I love chess. Not because I'm amazing at it (I'm not, comparatively) but because to me it represents an orderly and logos centric view of life. "Life is a game of chess." These are the words that help me not take things personally and remind me that I deserve what I get out of life, and while I may not cause all of my problems, it's up to me to minimize their impact or avoid them all together.
Here is my analogy of chess:
The board is traditionally made up of white and black squares. This represents that if you are in a masculine/white/active point in your life, you are always surrounded by feminine/black/passive options. If this reminds you of the yin-yang symbol, high five!
The pawns represent the little attitudes that we push out daily. Someone who is well balanced can actually become mostly unattackable if they keep a watchful eye over how they present themselves. The pawn moves two moves at the start (optional) because when you first present yourself, you have more freedom to make an impression as you see fit. From there on, it will be odd/inconsistent to change suddenly.
Consistency is key with pawns (how you present yourself). The only way you can attack is by staying consistent. If your pawn is in a masculine state, it can only attack by remaining in a masculine state (white square to white square). The same is true if you are using your self-image from a feminine perspective.
In general, as you progress your self-image little by little, you will keep balancing masculine and feminine with every move. It's only when you attack that you use the power of your position (masculine/feminine). However, whether attacking or simply progressing, you're always moving forward.
There is a point where you can progress your image so intensely, that you can become whatever piece you wish to be, except for another "true self" (king).
The knight represents the pure inner-warrior. If a knight starts out passive, it will always end up aggressive and vice versa. It can't move very far, but it never moves in a straight line, always preferring to be tactical and thoughtful. Never underestimate it for it's limited range. It's known as the "Queen Killer" for a reason!
When you have a struggle in life and you begin to play out how you will resolve it, you are utilizing your inner knight.
The bishop is your belief structure. This is why a bishop that starts on white, will always be on white and vice versa for the black bishop. Due to their steadfastness, they can never approach in a straight line, but must always move to the diagonal. While they can move as far as they want under the constraint of their beliefs, they must use other pieces to protect them from straight on logical attacks that skip over beliefs at whim (aka, the rooks), or just avoid anything that threatens them all together.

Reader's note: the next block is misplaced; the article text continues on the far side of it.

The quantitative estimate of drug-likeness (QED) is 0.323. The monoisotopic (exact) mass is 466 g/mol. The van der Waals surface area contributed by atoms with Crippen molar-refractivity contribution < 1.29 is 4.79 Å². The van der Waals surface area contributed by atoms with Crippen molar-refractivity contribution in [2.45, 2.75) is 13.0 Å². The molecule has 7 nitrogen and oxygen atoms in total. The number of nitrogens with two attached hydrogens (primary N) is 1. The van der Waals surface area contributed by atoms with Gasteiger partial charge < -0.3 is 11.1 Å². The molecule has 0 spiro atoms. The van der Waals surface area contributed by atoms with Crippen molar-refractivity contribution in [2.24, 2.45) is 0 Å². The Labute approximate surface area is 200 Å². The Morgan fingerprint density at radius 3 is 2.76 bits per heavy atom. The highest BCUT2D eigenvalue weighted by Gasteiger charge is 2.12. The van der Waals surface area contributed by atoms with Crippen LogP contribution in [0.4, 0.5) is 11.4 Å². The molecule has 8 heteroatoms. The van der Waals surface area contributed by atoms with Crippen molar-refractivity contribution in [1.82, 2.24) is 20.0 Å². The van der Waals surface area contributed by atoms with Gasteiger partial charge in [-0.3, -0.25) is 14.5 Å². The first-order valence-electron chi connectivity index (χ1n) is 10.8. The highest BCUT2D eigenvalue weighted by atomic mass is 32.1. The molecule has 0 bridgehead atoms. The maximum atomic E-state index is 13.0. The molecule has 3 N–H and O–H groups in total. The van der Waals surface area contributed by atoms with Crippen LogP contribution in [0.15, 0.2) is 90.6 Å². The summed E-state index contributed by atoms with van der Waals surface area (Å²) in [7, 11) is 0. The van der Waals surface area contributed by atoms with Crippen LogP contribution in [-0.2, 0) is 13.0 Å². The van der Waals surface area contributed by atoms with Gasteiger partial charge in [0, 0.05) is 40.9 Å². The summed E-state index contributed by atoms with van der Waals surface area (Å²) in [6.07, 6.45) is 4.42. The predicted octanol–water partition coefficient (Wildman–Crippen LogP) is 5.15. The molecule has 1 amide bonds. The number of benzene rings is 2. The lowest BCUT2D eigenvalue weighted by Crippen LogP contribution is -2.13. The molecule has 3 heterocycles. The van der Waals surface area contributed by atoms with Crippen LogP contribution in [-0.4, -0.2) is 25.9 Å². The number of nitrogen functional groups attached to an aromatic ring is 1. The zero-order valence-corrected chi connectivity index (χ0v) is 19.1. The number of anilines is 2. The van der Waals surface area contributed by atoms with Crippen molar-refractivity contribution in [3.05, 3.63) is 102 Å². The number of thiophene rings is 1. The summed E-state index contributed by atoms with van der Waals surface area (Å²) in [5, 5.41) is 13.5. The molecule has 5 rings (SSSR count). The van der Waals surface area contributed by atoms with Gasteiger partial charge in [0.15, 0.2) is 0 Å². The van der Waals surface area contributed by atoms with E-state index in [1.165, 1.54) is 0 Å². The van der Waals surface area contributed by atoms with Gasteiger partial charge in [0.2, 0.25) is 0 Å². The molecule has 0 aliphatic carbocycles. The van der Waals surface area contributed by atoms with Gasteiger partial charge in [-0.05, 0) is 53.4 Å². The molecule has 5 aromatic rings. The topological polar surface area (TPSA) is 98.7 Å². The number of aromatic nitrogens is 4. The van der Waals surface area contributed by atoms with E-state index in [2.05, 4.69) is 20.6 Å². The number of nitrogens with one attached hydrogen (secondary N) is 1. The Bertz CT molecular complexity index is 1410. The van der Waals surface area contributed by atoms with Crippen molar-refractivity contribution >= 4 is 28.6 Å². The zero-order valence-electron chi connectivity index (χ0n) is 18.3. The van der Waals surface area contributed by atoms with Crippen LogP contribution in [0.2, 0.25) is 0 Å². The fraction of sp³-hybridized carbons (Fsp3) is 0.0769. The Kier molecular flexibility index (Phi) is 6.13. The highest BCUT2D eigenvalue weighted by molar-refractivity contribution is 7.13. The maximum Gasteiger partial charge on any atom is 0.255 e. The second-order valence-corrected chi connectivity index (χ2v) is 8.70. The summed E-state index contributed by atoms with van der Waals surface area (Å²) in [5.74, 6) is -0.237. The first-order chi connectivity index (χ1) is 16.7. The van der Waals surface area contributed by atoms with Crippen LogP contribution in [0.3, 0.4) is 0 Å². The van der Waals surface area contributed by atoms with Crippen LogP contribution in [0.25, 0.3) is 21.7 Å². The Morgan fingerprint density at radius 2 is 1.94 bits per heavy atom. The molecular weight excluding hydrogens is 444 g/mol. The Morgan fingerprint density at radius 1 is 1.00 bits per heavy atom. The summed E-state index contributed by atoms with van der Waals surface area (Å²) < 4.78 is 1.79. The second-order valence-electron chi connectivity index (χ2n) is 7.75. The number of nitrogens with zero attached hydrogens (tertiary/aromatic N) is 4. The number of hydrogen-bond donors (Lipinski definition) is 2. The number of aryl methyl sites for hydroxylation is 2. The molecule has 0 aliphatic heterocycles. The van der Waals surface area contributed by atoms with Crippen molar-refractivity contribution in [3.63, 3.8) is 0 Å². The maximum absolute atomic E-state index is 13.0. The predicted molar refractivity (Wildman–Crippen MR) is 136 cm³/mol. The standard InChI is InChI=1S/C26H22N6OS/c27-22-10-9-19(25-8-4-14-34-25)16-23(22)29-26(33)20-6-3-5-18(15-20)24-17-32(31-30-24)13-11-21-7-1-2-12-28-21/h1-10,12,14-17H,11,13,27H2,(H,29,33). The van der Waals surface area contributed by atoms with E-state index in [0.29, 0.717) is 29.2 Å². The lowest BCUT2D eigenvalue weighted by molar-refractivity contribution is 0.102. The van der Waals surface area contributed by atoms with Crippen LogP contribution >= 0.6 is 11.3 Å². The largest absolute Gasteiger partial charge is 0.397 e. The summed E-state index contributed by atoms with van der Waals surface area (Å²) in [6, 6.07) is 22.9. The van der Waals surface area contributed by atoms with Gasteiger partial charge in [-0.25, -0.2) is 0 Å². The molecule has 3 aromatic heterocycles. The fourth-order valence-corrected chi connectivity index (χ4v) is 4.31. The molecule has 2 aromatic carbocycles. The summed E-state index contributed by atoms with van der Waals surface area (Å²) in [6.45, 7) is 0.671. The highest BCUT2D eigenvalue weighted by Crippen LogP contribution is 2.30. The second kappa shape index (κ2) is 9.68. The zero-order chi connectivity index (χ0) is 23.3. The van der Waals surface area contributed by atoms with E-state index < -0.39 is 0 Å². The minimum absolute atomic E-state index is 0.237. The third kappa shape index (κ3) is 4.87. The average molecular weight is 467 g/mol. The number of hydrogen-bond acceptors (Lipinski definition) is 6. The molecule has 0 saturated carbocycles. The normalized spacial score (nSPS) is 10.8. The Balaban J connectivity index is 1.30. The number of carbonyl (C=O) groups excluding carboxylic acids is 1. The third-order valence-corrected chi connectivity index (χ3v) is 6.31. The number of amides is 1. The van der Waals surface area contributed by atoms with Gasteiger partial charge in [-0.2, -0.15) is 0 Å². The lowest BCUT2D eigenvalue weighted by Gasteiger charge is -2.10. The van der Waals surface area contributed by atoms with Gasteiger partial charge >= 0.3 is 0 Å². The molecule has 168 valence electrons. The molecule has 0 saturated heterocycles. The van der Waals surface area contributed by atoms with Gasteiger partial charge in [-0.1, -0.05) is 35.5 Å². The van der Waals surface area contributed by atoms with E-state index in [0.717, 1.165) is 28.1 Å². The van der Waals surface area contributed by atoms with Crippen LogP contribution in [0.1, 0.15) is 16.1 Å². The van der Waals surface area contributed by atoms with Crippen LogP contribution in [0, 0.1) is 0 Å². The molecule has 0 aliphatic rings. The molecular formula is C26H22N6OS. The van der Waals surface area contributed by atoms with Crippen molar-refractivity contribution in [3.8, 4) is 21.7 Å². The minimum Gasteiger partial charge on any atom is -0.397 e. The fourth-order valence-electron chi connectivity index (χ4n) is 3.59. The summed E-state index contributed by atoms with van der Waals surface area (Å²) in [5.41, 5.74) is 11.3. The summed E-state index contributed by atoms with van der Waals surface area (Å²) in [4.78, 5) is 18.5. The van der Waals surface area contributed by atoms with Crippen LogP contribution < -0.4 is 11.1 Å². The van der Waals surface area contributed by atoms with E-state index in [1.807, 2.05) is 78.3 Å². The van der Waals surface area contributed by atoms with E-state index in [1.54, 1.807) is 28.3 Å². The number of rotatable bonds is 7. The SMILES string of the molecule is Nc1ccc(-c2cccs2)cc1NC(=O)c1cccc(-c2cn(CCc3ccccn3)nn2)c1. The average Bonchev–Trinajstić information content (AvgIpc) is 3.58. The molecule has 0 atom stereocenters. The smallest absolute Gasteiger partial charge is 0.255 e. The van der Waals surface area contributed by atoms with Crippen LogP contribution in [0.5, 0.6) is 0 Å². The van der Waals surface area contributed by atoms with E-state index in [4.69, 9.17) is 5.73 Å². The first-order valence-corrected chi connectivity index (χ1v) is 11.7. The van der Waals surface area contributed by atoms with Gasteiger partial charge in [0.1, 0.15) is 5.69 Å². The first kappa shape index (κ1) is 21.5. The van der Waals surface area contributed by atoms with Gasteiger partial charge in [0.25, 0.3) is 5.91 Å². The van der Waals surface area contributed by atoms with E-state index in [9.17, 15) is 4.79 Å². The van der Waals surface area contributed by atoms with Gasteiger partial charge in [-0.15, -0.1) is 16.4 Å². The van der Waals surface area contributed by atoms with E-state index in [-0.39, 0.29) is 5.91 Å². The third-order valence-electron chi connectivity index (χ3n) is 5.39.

The rook is brute force. It is a disregard to beliefs. It is the equivalent to "Hulk smash!". Just as in real life, we do not pull out our rooks until the board has developed a bit. Some people forget to even use their rooks. Others are just itching for the opportunity to pull them out so much that they make silly mistakes or sacrifices to get their rooks going.
Our culture teaches us that this brainless aggression is not ok. I disagree. There is a time and a place for the rooks where they are highly effective. The only trick is to make sure you keep account of the rest of your board and never "just use" your rooks unless it's all you have left!
The queen is our impulse to fight and possibly our id. It can argue based on beliefs. It can let loose and fight like a rook. It has no reason to hold back as a knight does and will often attack to the other side of the board just because it wants to. While this is an extremely valuable tool, the queen is also instinctively protected by the rest of you. As much power as you have when you set loose your queen, the more you will sacrifice to protect it.
When you lose your queen, you lose the power of your fight. You can still win whatever the board represents to you, but losing your queen takes the sting out of your punch and gives the opportunity to whatever is opposing you.
The King represents your Will in whatever the board represents. If you lose your Will to accomplish what the board represents, that board becomes irrelevant. The game is "over".
The King cannot move but one step at a time on any square available to him. However, the King represents Alpha and Omega. The board only exists because the King does. When you take your opponents' King, you have won that board and what the board represents is now conquered. The Kings' greatest power is that it exists.
Please note that the center of the line closest to the player has the purest of Will and strategy, then to the Bishops that represent beliefs, moving out to the Knights that represent being tactical, and then down to the Rooks which represents letting go and being purely aggressive or protective.
Thinking of these pieces like I do helps put your struggles into perspective. It's ok to lose a belief (bishop). It's ok to go full ham on someone (rook). The truth is, it isn't about the little losses and sacrifices. It's about winning the game.
PS, this is my take on what the chess pieces mean to my psyche. Do you have an idea of what they mean to YOU? Comment your ideas below as I would love to read them!